Belle said, “She comes down after him this time. She never do that before. And Marshall, he comes with her. When she sees the new comb and the book he gives me, she takes them up and throws them at me. That starts Marshall pushing and hitting on me. The cap’n grabs him and sends him out the door, but then Miss Martha starts crying and hitting on him. He says, ‘Martha, Martha, get ahold of yourself,’ but she’s so worked up, he tells me to go get Mama.” Belle put her elbows on the table and rested her head in her hands.
Papa shook his head. “Did you ask for the free papers?” he asked.
Belle spoke through her fingers. “He says I’ll get them next summer.”
The air clicked with Papa’s anger, and when he stood, he pushed back the table with such force that two of the wooden bowls flew to the floor. “Next year! Next year! Always the next time! Something’s gonna happen here if he don’t get you those papers!”
When the door closed behind him, I was more surprised than anyone that my supper came up without warning. With it, though, I felt some relief, as my involuntary action seemed to refocus Belle and steady her while she cleaned me.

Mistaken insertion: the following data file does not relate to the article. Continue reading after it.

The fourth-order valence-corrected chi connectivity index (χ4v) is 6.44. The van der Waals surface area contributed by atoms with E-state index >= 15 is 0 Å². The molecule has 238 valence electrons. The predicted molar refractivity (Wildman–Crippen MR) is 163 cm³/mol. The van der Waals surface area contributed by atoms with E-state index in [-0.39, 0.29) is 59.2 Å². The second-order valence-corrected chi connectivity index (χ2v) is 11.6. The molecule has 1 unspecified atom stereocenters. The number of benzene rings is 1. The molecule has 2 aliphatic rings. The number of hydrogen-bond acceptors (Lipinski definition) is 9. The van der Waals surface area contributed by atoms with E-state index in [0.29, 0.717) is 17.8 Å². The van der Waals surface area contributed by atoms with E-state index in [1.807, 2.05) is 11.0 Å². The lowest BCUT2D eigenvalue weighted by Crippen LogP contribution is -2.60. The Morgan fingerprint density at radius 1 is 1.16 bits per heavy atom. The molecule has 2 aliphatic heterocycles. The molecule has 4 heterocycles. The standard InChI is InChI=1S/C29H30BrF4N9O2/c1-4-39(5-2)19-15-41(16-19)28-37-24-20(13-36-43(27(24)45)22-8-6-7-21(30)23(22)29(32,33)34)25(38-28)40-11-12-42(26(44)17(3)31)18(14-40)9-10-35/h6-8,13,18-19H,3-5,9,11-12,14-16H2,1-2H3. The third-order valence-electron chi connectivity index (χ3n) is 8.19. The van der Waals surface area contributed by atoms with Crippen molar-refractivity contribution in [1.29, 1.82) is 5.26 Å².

The twins watched from their pallet, the sleeping baby Henry beside them. After Belle finished with me, she set me with them, then straightened the room. When everything was in order, Belle came to us, eased the sleeping baby into her arms, and nodded for me to join her. We were all startled to hear a loud thunking sound from outside, but as it continued, Fanny identified the source. “Papa choppin’ his wood again,” she whispered.
When we left for Belle’s house, white moonlight offered only shadow on the far side of the cabin where Papa worked.
“Papa?” Belle called softly. “Papa?”
The pounding stopped.
“Papa, don’t worry. I’ll get the papers,” she said into the silence.
The Kitchen House